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This Week in Alts: Things black mothers fear, problems with the new GED test, and Wisconsin's Hmong community

This Week in Alts: Things black mothers fear, problems with the new GED test, and Wisconsin's Hmong community
Credit: Association of Alternative Newsmedia.

Association of Alternative Newsmedia, "'More Alt Than Ever': Alt-Weeklies 2014 Year in ReviewAAN asked its member publications, including City Paper, to submit the stories they're most proud of from the last year (the headline is a quote from City Paper's submission). More than 26 papers submitted their favorite stories, including some that have appeared in this blog series.

Creative Loafing, "Things black mothers fear" On Tuesday night, yet another black teen was killed by police: 18-year-old Antonio Martin, who police say had a gun, was shot outside a Mobil gas station in Berkeley, a suburb of St. Louis, Missouri. Earlier that day, Atlanta, Georgia's Creative Loafing published a first-person essay from Carla Aaron-Lopez, who has a 2-year-old son. "Race relations in America make me feel like I'm standing chest deep in a pit of quicksand with my arms holding up my son while I slowly move to break free," she writes. "I may be devalued, overlooked, and underpaid for the rest of my life as a black American woman, but it is my sincerest hope that something will change for the betterment of all American children, not just my son alone." Pair it with this video from the Minneapolis City Pages, which shows the stunning display of thousands gathering in the Mall of America to protest police brutality against American-Americans.

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Cleveland Scene, "Nearly 500,000 Fewer Americans Will Pass the GED in 2014 After a Major Overhaul to the Test. Why? And Who's Left Behind?" OK, this story is technically from last week, but it deserves to be shared anyway. At the beginning of 2014 (as City Paper's Edward Ericson Jr. wrote about in January), the General Education Development test (GED) changed dramatically: It's now taken on a computer, instead of on paper; it costs $120, instead of $40; and the questions have been drastically changed in an attempt to measure college preparedness. But as one GED instructor says in the Scene's story, "90 percent of the people here aren't going to college if they pass the test and to say that the purpose of the GED is to prepare people for college is foolish. These people just want to improve their jobs."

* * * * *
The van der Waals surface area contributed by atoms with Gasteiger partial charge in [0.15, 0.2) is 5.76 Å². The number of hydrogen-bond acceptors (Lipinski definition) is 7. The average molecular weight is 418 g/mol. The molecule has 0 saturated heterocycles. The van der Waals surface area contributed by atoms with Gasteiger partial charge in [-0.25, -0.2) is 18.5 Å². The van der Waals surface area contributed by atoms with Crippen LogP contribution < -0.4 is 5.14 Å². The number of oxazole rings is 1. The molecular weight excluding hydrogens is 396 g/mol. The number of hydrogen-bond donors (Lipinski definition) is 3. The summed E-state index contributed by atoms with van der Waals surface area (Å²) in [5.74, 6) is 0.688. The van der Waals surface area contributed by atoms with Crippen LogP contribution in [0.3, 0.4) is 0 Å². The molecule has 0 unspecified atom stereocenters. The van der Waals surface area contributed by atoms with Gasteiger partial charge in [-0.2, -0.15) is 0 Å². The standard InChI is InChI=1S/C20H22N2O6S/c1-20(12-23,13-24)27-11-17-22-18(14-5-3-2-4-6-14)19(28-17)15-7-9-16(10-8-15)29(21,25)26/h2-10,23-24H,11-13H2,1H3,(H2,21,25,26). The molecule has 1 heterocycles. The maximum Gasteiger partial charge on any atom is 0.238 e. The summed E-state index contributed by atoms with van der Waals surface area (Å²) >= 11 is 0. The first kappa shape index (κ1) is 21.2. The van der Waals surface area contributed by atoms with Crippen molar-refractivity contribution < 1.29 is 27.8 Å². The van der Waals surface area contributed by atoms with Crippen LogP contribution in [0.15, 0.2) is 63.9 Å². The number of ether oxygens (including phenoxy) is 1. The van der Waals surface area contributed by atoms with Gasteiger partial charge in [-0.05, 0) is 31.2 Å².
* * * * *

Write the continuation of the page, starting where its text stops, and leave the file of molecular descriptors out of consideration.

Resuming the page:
Since the changes to the GED were implemented, Scene reports, there's been a serious drop-off in the number of people passing the test: "In the United States, according to the GED Testing Service, 401,388 people earned a GED in 2012, and about 540,000 in 2013. This year, according to the latest numbers obtained by Scene, only about 55,000 have passed nationally. That is a 90-percent drop off from last year. And there are serious repercussions. As national economic policy is emphasizing more adult education programs, and most jobs (even Walmart shelf stockers) require a high school diploma, the new GED test has pretty much moved the goal posts way back. And that includes the incarcerated, where so many prison re-entry education programs include getting the high school drop-out population to pass the GED test."

Isthmus, "The Hmong community has found a voice in UW professor Yang Sao Xiong" This story from the Madison, Wisconsin alt-weekly is from last week, too, but it's another great read worth sharing. It's about Yang Sao Xiong, the University of Wisconsin-Madison's first professor in Hmong American Studies and "the only tenure-track faculty in his field in the world," and the community of Hmong people in Wisconsin, most of whom were refugees out of Laos after the country fell under communist rule in 1975. Isthmus explains, "Of the 260,000 Hmong living in the United States, Wisconsin is home to almost 50,000—the third-highest population, after California and Minnesota. Members of the Hmong community in Wisconsin, as in other states, have typically struggled with poverty, achievement gaps and prejudice." Isthmus uses Xiong's appointment, and the local controversies that led to his position being created, as a way to talk about the needs of the Hmong community and the ways in which the university can work with the greater community. (If you have some vacation days over the holidays and you want to read more about the Hmong community and the struggles the Hmong people often have with the cultural gap when they come to the U.S., find a copy of "The Spirit Catches You and You Fall Down," by Anne Fadiman.)

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